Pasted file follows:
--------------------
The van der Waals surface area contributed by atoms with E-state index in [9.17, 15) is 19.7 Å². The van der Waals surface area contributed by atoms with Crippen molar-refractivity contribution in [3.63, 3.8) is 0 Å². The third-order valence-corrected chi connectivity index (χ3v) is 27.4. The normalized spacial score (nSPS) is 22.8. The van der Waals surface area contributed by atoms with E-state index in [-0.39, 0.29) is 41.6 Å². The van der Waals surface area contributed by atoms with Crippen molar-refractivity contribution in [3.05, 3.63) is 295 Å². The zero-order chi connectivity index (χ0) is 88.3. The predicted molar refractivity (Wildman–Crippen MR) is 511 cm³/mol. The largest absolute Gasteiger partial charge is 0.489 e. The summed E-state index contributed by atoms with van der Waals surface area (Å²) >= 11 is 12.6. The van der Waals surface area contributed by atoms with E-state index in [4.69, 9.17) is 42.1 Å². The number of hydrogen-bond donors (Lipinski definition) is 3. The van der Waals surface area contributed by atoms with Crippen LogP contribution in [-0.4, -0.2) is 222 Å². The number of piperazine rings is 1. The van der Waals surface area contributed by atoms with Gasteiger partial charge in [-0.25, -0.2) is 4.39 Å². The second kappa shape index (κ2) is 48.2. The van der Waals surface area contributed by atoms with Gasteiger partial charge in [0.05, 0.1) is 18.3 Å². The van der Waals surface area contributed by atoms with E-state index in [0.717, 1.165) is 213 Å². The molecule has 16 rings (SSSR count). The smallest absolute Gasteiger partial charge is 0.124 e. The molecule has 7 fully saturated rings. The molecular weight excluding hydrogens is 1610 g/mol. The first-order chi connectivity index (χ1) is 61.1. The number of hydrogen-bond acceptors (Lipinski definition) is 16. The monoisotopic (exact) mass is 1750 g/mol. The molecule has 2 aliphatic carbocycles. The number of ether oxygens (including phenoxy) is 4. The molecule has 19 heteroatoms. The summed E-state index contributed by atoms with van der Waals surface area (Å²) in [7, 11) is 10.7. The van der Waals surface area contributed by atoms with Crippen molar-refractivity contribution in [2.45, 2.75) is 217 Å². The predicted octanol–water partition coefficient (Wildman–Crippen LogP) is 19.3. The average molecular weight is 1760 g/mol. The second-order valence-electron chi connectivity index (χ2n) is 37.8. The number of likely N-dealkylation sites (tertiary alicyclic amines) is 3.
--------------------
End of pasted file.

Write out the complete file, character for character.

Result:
The van der Waals surface area contributed by atoms with E-state index in [9.17, 15) is 19.7 Å². The van der Waals surface area contributed by atoms with Crippen molar-refractivity contribution in [3.63, 3.8) is 0 Å². The third-order valence-corrected chi connectivity index (χ3v) is 27.4. The normalized spacial score (nSPS) is 22.8. The van der Waals surface area contributed by atoms with E-state index in [-0.39, 0.29) is 41.6 Å². The van der Waals surface area contributed by atoms with Crippen molar-refractivity contribution in [3.05, 3.63) is 295 Å². The zero-order chi connectivity index (χ0) is 88.3. The predicted molar refractivity (Wildman–Crippen MR) is 511 cm³/mol. The largest absolute Gasteiger partial charge is 0.489 e. The summed E-state index contributed by atoms with van der Waals surface area (Å²) >= 11 is 12.6. The van der Waals surface area contributed by atoms with E-state index in [4.69, 9.17) is 42.1 Å². The number of hydrogen-bond donors (Lipinski definition) is 3. The van der Waals surface area contributed by atoms with Crippen LogP contribution in [-0.4, -0.2) is 222 Å². The number of piperazine rings is 1. The van der Waals surface area contributed by atoms with Gasteiger partial charge in [-0.25, -0.2) is 4.39 Å². The second kappa shape index (κ2) is 48.2. The van der Waals surface area contributed by atoms with Gasteiger partial charge in [0.05, 0.1) is 18.3 Å². The van der Waals surface area contributed by atoms with E-state index in [0.717, 1.165) is 213 Å². The molecule has 16 rings (SSSR count). The smallest absolute Gasteiger partial charge is 0.124 e. The molecule has 7 fully saturated rings. The molecular weight excluding hydrogens is 1610 g/mol. The first-order chi connectivity index (χ1) is 61.1. The number of hydrogen-bond acceptors (Lipinski definition) is 16. The monoisotopic (exact) mass is 1750 g/mol. The molecule has 2 aliphatic carbocycles. The number of ether oxygens (including phenoxy) is 4. The molecule has 19 heteroatoms. The summed E-state index contributed by atoms with van der Waals surface area (Å²) in [7, 11) is 10.7. The van der Waals surface area contributed by atoms with Crippen molar-refractivity contribution in [2.45, 2.75) is 217 Å². The predicted octanol–water partition coefficient (Wildman–Crippen LogP) is 19.3. The average molecular weight is 1760 g/mol. The second-order valence-electron chi connectivity index (χ2n) is 37.8. The number of likely N-dealkylation sites (tertiary alicyclic amines) is 3.